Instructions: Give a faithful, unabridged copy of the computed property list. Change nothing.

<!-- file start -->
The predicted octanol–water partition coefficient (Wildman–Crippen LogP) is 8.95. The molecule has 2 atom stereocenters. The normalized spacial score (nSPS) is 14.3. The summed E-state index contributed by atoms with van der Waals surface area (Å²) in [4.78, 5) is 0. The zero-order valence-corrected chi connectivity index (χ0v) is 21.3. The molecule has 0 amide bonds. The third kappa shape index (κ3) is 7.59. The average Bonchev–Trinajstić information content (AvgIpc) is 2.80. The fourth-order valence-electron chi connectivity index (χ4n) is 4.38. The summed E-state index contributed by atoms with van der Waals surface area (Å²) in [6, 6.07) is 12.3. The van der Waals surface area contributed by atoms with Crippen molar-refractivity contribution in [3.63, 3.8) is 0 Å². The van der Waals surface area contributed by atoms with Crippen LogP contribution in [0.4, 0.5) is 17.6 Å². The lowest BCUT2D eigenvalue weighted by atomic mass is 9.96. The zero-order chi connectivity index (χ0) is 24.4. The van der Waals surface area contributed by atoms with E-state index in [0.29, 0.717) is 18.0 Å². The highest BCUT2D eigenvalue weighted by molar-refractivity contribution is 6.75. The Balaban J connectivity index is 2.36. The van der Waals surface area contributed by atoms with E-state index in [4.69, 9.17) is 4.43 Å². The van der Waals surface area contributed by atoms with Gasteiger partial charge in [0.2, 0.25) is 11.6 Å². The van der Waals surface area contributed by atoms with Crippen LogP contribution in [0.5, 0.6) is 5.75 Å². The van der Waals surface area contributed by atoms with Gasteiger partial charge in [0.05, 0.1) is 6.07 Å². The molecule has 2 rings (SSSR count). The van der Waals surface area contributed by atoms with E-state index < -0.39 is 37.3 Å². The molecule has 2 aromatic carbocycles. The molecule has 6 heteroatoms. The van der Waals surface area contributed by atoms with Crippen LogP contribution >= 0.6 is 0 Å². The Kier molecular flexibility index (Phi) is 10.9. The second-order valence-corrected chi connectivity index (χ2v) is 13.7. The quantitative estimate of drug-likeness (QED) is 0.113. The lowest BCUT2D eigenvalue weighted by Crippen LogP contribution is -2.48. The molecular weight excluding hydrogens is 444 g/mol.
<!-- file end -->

The predicted octanol–water partition coefficient (Wildman–Crippen LogP) is 8.95. The molecule has 2 atom stereocenters. The normalized spacial score (nSPS) is 14.3. The summed E-state index contributed by atoms with van der Waals surface area (Å²) in [4.78, 5) is 0. The zero-order valence-corrected chi connectivity index (χ0v) is 21.3. The molecule has 0 amide bonds. The third kappa shape index (κ3) is 7.59. The average Bonchev–Trinajstić information content (AvgIpc) is 2.80. The fourth-order valence-electron chi connectivity index (χ4n) is 4.38. The summed E-state index contributed by atoms with van der Waals surface area (Å²) in [6, 6.07) is 12.3. The van der Waals surface area contributed by atoms with Crippen molar-refractivity contribution in [3.63, 3.8) is 0 Å². The van der Waals surface area contributed by atoms with Crippen LogP contribution in [0.4, 0.5) is 17.6 Å². The lowest BCUT2D eigenvalue weighted by atomic mass is 9.96. The zero-order chi connectivity index (χ0) is 24.4. The van der Waals surface area contributed by atoms with E-state index in [0.29, 0.717) is 18.0 Å². The highest BCUT2D eigenvalue weighted by molar-refractivity contribution is 6.75. The Balaban J connectivity index is 2.36. The van der Waals surface area contributed by atoms with E-state index in [4.69, 9.17) is 4.43 Å². The van der Waals surface area contributed by atoms with Gasteiger partial charge in [0.2, 0.25) is 11.6 Å². The van der Waals surface area contributed by atoms with Crippen LogP contribution in [0.5, 0.6) is 5.75 Å². The van der Waals surface area contributed by atoms with Gasteiger partial charge in [0.05, 0.1) is 6.07 Å². The molecule has 2 rings (SSSR count). The van der Waals surface area contributed by atoms with E-state index < -0.39 is 37.3 Å². The molecule has 2 aromatic carbocycles. The molecule has 6 heteroatoms. The van der Waals surface area contributed by atoms with Crippen LogP contribution >= 0.6 is 0 Å². The Kier molecular flexibility index (Phi) is 10.9. The second-order valence-corrected chi connectivity index (χ2v) is 13.7. The quantitative estimate of drug-likeness (QED) is 0.113. The lowest BCUT2D eigenvalue weighted by Crippen LogP contribution is -2.48. The molecular weight excluding hydrogens is 444 g/mol.